ABC News story on college students with Asperger’s, featuring commentary by Jane Thierfeld Brown.
Jane Thierfeld Brown’s career in disabilities services began serendipitously at URI: After working the summer of 1978 at a camp for people with disabilities, she returned to campus for her senior year and noticed wheelchair ramps being installed. The speech pathology major saw that the ramps were too steep and “naively” reported the problem to the president’s office.
To her surprise, President Frank Newman took her call and was so impressed that he put her on a newly formed campus accessibility committee. She did such a good job that on the day after commencement she was appointed to the new position of handicapped services specialist. In 1979, Brown says, URI was one of only about 20 schools with such a position.
“Naiveté can take you places,” attests Brown, now director of Student Services at UConn’s School of Law. She is also a consultant and speaker on college students with Asperger’s syndrome, a form of autism characterized by normal to above-average intelligence, a tendency to hyper-focus on particular topics, and difficulty reading social cues. She and colleague Lorraine Wolf recently published Students on the Autism Spectrum: A Guide for College Personnel.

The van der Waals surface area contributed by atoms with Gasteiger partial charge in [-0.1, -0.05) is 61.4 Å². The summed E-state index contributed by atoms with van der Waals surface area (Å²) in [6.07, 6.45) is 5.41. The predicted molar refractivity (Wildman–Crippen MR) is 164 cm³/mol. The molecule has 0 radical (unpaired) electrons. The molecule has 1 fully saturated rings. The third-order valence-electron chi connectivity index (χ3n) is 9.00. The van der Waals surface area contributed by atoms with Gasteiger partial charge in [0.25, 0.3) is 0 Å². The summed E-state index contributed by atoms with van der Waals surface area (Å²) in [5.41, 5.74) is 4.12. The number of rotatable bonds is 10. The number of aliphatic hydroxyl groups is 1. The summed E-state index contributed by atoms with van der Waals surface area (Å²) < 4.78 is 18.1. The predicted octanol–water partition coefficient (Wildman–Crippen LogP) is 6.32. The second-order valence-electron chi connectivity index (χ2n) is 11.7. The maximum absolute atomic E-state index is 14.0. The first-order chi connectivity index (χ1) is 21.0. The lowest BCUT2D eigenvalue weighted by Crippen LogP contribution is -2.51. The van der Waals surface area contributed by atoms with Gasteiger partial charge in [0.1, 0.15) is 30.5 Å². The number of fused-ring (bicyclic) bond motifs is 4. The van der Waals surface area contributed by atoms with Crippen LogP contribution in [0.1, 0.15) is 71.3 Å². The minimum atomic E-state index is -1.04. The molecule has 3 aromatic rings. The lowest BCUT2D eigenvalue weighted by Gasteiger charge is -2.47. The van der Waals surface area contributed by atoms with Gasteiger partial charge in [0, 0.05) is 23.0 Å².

Ironically, Brown’s youngest child was diagnosed with autism in 1995 at the age of three. Informed by both personal and professional experience, she brings a unique perspective to her work. “Spend 24 hours caring for someone with special needs,” says Brown, and you “understand the challenges on a very different level.”
In the last two decades, awareness and diagnosis of autism and Asperger’s have increased. The USCDC estimates one in 150 children has an autism spectrum disorder. The number of college students with Asperger’s is increasing as these children reach college age. “Many students with Asperger’s are very high functioning and therefore likely to go to college,” Brown says. Her message to colleges and universities: Be ready to teach and support this unique population so they can succeed in college and beyond.